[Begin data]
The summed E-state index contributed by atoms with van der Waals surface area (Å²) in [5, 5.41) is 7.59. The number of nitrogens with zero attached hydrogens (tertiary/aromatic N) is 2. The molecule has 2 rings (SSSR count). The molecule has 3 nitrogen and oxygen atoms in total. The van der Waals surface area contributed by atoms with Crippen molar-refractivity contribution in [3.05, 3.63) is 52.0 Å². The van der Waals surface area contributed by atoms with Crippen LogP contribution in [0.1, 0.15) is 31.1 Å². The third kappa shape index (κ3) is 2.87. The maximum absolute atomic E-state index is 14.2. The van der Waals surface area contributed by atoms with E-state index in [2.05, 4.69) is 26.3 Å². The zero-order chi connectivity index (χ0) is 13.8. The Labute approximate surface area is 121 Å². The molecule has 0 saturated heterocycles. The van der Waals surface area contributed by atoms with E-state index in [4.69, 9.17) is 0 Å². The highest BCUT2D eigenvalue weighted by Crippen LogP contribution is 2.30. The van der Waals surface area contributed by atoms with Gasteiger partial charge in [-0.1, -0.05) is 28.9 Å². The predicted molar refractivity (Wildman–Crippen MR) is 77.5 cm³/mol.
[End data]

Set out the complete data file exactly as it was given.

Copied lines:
The summed E-state index contributed by atoms with van der Waals surface area (Å²) in [5, 5.41) is 7.59. The number of nitrogens with zero attached hydrogens (tertiary/aromatic N) is 2. The molecule has 2 rings (SSSR count). The molecule has 3 nitrogen and oxygen atoms in total. The van der Waals surface area contributed by atoms with Crippen molar-refractivity contribution in [3.05, 3.63) is 52.0 Å². The van der Waals surface area contributed by atoms with Crippen LogP contribution in [0.1, 0.15) is 31.1 Å². The third kappa shape index (κ3) is 2.87. The maximum absolute atomic E-state index is 14.2. The van der Waals surface area contributed by atoms with E-state index in [2.05, 4.69) is 26.3 Å². The zero-order chi connectivity index (χ0) is 13.8. The Labute approximate surface area is 121 Å². The molecule has 0 saturated heterocycles. The van der Waals surface area contributed by atoms with E-state index in [4.69, 9.17) is 0 Å². The highest BCUT2D eigenvalue weighted by Crippen LogP contribution is 2.30. The van der Waals surface area contributed by atoms with Gasteiger partial charge in [-0.1, -0.05) is 28.9 Å². The predicted molar refractivity (Wildman–Crippen MR) is 77.5 cm³/mol.